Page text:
NOOR - Null and Void
Astrid Dill is a documentary photographer, currently based in Berlin. After a training as a photographer, she completed her studies in Photodesign at Munich University of Applied Sciences and started freelancing in 2010. In 2013 Astrid was selected for Noorderlicht Photography Masterclass. Her work deals mostly with subjects and issues that involve the society and human relationships, focused on marginalized groups.
This includes the work “I’m still with you”, about the Memory Books in Uganda. Since 2010, she has been documenting the influence of breakdance and Hip Hop for socially disadvantaged young people in Uganda. In 2011, she captured individual stories of immigration on behalf of the Goethe Institut. In March 2014 Astrid started ongoing longterm project “Null and Void”, documenting the impact of Ugandas Anti-Homosexuality Law.
She has been working for clients such as WWF Germany, Médecins du Monde, UNICEF and Goethe Institut. Her work has been published in different media like Nido, missio magazin, emotion, GEOlino and stern.de.
Null and Void
On August 21st, 2014, Uganda’s constitutional court overturned the Anti-Homosexuality Act, which was signed the same year, on February 24th, on a technicality. It criminalized consensual and repeated same sex relations, punishable by life in prison. African political and religious leaders erect the widespread belief that homosexuality is un-African and against the order of nature. The impact was wide-reaching and the ensuing fear pervasive. Even though Uganda’s Anti-Homosexuality Act was scrapped in August 2014, the homophobic ideology of the society, politicians and religious leaders remains. Uganda plans to introduce a new Anti-gay law that will withstand any legal challenge.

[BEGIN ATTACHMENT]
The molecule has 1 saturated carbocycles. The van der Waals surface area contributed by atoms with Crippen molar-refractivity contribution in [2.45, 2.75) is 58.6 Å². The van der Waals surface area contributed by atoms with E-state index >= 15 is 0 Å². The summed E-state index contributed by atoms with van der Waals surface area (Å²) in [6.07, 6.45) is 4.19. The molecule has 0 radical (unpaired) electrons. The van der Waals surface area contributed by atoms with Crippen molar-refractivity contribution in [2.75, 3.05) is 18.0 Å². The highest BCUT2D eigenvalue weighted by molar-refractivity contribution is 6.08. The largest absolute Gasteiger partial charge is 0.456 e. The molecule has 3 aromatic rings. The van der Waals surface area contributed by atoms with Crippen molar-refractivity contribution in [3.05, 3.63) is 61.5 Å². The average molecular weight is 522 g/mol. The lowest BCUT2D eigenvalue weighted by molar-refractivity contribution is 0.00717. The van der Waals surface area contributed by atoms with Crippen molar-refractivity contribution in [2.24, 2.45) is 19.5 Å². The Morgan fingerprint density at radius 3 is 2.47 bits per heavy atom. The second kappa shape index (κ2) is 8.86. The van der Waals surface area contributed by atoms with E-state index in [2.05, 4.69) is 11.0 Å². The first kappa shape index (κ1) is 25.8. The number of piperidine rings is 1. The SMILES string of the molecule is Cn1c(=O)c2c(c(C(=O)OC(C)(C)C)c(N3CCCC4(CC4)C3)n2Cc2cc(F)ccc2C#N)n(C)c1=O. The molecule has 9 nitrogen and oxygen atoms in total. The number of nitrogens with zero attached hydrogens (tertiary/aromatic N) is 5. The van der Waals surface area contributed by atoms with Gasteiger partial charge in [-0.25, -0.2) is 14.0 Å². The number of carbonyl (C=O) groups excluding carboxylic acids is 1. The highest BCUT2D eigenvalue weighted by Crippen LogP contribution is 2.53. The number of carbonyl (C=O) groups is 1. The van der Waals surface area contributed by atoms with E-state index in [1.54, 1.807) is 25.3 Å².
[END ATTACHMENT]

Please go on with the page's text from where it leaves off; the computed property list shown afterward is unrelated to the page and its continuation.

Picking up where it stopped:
The work null and void follows up the Ugandan LGBTI community, to show their personal struggle and the impact and aftermath of the anti-gay law on every aspect of their life. In particular, it focuses on the invisible realities, the emotional experience of the situation and the sense of isolation.